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The Rome II Regulation: The Law Applicable to Non-Contractual Obligations

Rome II news

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17th November 2010 - Court of Justice fixes temporal application of Rome II Regulation. On 17 November 2011, the Court of Justice of the European Union delivered its ruling in Case C-412/10, Homawoo v GMF Assurances on the temporal effect of the Rome II Regulation (Regulation (EC) No 864/2007) . In line with the earlier opinion (if not all of the reasoning) of Advocate General Mengozzi, the Court rules that the date of application of the Rome II Regulation is fixed by Art. 32 of the Regulation at 11 January 2009, with the consequence that the Regulation will apply only to events giving rise to damage occurring from that date (Art. 31).

The terms of the Court's ruling are as follows:

“Articles 31 and 32 of Regulation (EC) No 864/2007 of the European Parliament and of the Council of 11 July 2007 on the law applicable to non-contractual obligations (‘Rome II’), read in conjunction with Article 297 TFEU, must be interpreted as requiring a national court to apply the Regulation only to events giving rise to damage occurring after 11 January 2009 and that the date on which the proceedings seeking compensation for damage were brought or the date on which the applicable law was determined by the court seised have no bearing on determining the scope ratione temporis of the Regulation.”

Although not in line with the author’s view (see Main work, paras. 3.315 and following), a view influenced by the legislative history of Arts 31 and 32, the Court's reasoning is quite convincing. The swift and decisive settlement of this point of controversy, just over a year after the reference, is to be welcomed.

20th October 2010 - The European Commission is expected shortly to publish the list of international conventions derogating from the Rome II Regulation, as required under Art 29(2) of the Regulation. A copy of that list can be found here.

25th February 2009 - A detailed report, prepared by law firm Demolin Brulard Barthélémy for the Commission, on the compensation of the victims of cross-border traffic accidents in the EU, is now available on the European Parliament's website. This is, it would appear, the report referred to in the Commission's statement on road accidents, annexed to the Rome II Regulation (OJ L199/49 [31.7.2007]).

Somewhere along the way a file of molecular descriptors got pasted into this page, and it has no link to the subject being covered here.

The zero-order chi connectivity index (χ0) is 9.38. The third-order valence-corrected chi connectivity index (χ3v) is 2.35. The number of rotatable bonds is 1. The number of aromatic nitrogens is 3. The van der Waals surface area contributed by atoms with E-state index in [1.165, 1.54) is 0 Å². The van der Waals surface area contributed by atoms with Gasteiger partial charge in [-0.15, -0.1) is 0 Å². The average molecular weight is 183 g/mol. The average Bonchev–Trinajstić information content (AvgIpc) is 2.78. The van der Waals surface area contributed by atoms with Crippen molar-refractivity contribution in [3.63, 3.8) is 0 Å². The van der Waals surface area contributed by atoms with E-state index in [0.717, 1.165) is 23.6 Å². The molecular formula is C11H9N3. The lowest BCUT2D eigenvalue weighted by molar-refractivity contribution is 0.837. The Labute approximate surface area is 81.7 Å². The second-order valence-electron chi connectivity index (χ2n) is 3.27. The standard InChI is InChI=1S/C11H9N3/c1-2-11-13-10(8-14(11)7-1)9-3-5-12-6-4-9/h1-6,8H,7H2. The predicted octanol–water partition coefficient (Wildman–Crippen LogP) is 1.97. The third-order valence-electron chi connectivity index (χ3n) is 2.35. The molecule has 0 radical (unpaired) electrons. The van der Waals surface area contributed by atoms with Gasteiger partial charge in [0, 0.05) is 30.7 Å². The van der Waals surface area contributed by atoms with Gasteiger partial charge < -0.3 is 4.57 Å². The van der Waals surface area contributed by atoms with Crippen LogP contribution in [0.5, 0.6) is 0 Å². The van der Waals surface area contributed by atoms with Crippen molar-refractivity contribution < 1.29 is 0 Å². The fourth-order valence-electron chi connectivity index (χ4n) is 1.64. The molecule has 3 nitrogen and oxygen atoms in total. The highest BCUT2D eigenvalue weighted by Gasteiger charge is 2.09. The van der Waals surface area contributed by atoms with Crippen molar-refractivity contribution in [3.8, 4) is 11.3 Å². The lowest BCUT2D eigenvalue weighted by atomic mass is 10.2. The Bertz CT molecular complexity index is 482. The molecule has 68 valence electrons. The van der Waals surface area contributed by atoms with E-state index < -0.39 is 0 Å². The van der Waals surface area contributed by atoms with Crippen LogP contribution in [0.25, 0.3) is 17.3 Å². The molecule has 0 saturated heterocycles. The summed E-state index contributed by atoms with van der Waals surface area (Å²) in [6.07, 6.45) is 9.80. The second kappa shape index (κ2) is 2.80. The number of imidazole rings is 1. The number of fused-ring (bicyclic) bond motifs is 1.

21 January 2009 - On 23 December 2008, the Commission adopted a proposal for a Regulation establishing a procedure for the negotiation and conclusion of bilateral agreements between Member States and third countries concerning sectoral matters and covering applicable law in contractual and non-contractual obligations (link to proposal). As the Commission indicates in its explanatory memorandum, this proposal is foreshadowed by recitals in both the Rome I (Recital (42)) and Rome II (Recital (37)) Regulations. Under the proposal, Member States would under very restrictive conditions and subject to the control of the Commission be able to negotiate and conclude bilateral agreements relating to matters falling within the scope of the two Regulations.

11 January 2009 - The Regulation is now applicable in all Member States (except Denmark).

4 December 2008 - The legislation implementing the Rome II Regulation in Scotland has been laid before the Scots Parliament. The Law Applicable to Non-Contractual Obligations (SSI 2008/404) (link to SSI), with explanatory note (link to note), will come into force on 11 January 2009.

25 November 2008 - The following journal articles on the Rome II Regulation have recently been published:

A Chong, "Choice of Law for Unjust Enrichment/Restitution and the Rome II Regulation" (2008) 57 ICLQ 863; T Hartley, "Choice of Law for Non-Contractual Liability: Selected Problems under the Rome II Regulation" (2008) 57 ICLQ 899; R Weintraub, "When it's good it's very, very good: the new EU Regulation on the Law Applicable to Non-Contractual Obligations" (2008) 10 JIBFL 537.

References to the article by Adeline Chong have been included in the book. References to the other articles will appear in the first supplement to the book, to appear on this site in January/February 2009.

18 November 2008 - The UK regulations implementing the Rome II Regulation (Click here to view the link to the document) in England, Wales and Northern Ireland have been laid before Parliament. The Regulations, which will enter into force on 11 January 2009, amend primary legislation (including the Private International Law (Miscellaneous Provisions) Act 1995 and the Foreign Limitation Periods Act 1984) to confirm the primacy of the Regulation. Significantly, Regulation 6 extends the application of the Regulation's rules to conflicts solely between the constituent parts of the UK or between one or more of those parts and Gibraltar. The Scottish Parliament is expected to legislate separately for Scotland.

7 November 2008 - The legal act implementing the Rome II Regulation in Germany (Click here to view the link to the document with text and explanatory notes) has completed its passage through the legislative process. The act will enter into force on 11 January 2009.

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